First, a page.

For many Zambians, it’s enough to have a smartphone. But affording a data plan there — as in many places in the world — can be prohibitive.
In fact, at least 5 percent of the 5 billion people without Internet just can’t afford them.
In an attempt to tackle that issue in Zambia, Facebook’s accessibility initiative Internet.org has launched an Android and web app for the developing world with free data access to a limited set of services including Facebook, Messenger, Wikipedia, and Google Search.
Reportedly, the service also offers local health, employment, weather, and women’s rights resources news.
The story was recently covered at Tech Crunch.
Zambia may be the first stop on the Internet.org world tour, but the organization has packed a big suitcase. It plans to do the same in other developing countries.
The group has a partnership with local carrier Airtel, which is providing the free access to those limited sites in hopes that Zambians “see the web’s value and buy pre-paid data through the app to explore the rest of the Internet.”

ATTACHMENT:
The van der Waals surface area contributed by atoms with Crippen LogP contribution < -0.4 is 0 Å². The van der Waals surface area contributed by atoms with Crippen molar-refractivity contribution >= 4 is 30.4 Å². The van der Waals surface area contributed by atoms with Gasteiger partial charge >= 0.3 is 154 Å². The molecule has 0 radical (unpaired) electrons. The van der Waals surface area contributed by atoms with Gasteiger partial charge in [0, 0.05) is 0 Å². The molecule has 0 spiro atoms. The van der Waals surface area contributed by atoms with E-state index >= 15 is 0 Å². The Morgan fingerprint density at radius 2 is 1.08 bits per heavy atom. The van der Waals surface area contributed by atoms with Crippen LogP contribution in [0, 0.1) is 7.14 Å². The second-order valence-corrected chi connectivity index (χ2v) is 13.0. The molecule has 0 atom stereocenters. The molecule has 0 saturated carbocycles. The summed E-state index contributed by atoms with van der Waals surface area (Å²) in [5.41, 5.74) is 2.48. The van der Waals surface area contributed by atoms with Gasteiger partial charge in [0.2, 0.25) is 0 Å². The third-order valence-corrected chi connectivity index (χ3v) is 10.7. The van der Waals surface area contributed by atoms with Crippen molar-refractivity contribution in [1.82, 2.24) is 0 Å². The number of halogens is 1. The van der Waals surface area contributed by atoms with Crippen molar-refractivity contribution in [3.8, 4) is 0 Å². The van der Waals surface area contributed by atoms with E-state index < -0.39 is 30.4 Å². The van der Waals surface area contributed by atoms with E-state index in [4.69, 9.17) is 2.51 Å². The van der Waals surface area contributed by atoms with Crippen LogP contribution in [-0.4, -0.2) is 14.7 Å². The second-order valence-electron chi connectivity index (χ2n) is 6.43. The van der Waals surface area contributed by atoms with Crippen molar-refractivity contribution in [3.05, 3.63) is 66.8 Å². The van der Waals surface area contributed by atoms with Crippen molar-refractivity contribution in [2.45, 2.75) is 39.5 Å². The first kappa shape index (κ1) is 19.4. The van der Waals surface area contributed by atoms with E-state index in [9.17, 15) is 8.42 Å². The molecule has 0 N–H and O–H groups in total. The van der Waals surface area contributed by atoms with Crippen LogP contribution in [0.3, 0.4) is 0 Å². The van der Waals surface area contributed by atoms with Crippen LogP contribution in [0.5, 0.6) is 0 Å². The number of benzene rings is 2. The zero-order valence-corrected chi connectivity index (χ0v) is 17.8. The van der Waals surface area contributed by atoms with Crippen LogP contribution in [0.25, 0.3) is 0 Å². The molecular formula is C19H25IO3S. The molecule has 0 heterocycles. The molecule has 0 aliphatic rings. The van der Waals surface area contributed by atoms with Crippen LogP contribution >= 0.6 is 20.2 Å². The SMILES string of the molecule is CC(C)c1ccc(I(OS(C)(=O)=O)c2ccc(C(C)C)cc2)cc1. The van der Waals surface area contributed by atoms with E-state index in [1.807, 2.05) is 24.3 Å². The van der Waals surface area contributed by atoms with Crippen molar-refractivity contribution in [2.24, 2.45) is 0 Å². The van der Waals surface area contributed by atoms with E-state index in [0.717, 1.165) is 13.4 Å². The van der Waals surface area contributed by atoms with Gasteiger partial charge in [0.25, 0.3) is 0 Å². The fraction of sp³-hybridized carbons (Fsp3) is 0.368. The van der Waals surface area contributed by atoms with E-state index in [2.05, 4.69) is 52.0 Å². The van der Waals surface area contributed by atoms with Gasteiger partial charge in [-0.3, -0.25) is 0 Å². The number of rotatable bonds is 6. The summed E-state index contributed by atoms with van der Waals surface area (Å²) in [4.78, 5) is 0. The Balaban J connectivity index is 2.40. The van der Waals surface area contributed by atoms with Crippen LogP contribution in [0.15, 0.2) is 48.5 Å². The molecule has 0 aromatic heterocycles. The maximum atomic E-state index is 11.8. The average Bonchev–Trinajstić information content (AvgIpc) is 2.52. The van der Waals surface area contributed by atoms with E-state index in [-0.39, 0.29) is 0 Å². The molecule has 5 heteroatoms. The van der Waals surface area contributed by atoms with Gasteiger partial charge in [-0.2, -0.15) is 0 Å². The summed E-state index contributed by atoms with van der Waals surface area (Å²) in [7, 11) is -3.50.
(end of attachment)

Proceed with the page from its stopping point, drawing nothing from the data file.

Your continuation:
While the Facebook Zero initiative has been giving the developing world access to a stripped down version of Facebook since 2010, this new Internet.org app — available as a compact, standalone Android app — will correlate well with the feature phones carried by the majority of Zambians.
While some have criticized Facebook’s efforts as self-serving attempts to increase its own market dominance, Internet.org product manager Guy Rosen defends the project’s benevolent side.
“We’re here to build a program that covers more than Facebook so we can accelerate the pace at which people are connecting to the Internet which is 9 percent a year” says Rosen. “We really want to make that happen faster.”
There’s more to the story — go here to read it.